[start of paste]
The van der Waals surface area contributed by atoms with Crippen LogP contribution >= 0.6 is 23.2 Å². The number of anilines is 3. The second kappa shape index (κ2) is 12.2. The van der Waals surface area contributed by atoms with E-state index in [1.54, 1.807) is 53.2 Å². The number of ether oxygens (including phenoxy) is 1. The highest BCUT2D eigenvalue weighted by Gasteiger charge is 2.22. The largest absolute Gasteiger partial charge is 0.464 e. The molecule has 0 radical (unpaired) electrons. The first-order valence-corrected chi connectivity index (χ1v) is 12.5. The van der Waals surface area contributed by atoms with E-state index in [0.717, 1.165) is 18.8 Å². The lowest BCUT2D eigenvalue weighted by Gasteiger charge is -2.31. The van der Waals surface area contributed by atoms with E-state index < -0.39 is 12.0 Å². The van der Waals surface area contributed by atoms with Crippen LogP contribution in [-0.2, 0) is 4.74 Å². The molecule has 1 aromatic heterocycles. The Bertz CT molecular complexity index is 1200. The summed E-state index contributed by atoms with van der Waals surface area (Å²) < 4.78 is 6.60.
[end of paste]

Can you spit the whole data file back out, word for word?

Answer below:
The van der Waals surface area contributed by atoms with Crippen LogP contribution >= 0.6 is 23.2 Å². The number of anilines is 3. The second kappa shape index (κ2) is 12.2. The van der Waals surface area contributed by atoms with E-state index in [1.54, 1.807) is 53.2 Å². The number of ether oxygens (including phenoxy) is 1. The highest BCUT2D eigenvalue weighted by Gasteiger charge is 2.22. The largest absolute Gasteiger partial charge is 0.464 e. The molecule has 0 radical (unpaired) electrons. The first-order valence-corrected chi connectivity index (χ1v) is 12.5. The van der Waals surface area contributed by atoms with E-state index in [0.717, 1.165) is 18.8 Å². The lowest BCUT2D eigenvalue weighted by Gasteiger charge is -2.31. The van der Waals surface area contributed by atoms with E-state index < -0.39 is 12.0 Å². The van der Waals surface area contributed by atoms with Crippen LogP contribution in [-0.2, 0) is 4.74 Å². The molecule has 1 aromatic heterocycles. The Bertz CT molecular complexity index is 1200. The summed E-state index contributed by atoms with van der Waals surface area (Å²) < 4.78 is 6.60.